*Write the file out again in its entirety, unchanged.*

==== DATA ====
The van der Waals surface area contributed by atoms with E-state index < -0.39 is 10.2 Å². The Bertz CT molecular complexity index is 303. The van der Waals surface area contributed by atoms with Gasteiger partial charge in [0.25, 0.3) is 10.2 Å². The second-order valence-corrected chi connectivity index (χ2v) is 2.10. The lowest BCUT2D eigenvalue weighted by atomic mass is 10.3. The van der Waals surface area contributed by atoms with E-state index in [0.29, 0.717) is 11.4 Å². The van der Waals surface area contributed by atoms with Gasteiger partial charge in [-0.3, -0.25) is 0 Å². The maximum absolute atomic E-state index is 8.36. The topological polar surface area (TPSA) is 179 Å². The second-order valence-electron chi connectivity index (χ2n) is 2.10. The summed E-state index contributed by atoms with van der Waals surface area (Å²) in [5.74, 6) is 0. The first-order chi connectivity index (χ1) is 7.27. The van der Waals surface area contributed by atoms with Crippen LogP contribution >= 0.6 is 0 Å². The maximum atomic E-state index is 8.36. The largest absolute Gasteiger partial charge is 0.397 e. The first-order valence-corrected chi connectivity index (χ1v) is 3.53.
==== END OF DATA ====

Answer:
The van der Waals surface area contributed by atoms with E-state index < -0.39 is 10.2 Å². The Bertz CT molecular complexity index is 303. The van der Waals surface area contributed by atoms with Gasteiger partial charge in [0.25, 0.3) is 10.2 Å². The second-order valence-corrected chi connectivity index (χ2v) is 2.10. The lowest BCUT2D eigenvalue weighted by atomic mass is 10.3. The van der Waals surface area contributed by atoms with E-state index in [0.29, 0.717) is 11.4 Å². The van der Waals surface area contributed by atoms with Gasteiger partial charge in [-0.3, -0.25) is 0 Å². The maximum absolute atomic E-state index is 8.36. The topological polar surface area (TPSA) is 179 Å². The second-order valence-electron chi connectivity index (χ2n) is 2.10. The summed E-state index contributed by atoms with van der Waals surface area (Å²) in [5.74, 6) is 0. The first-order chi connectivity index (χ1) is 7.27. The van der Waals surface area contributed by atoms with Crippen LogP contribution >= 0.6 is 0 Å². The maximum atomic E-state index is 8.36. The largest absolute Gasteiger partial charge is 0.397 e. The first-order valence-corrected chi connectivity index (χ1v) is 3.53.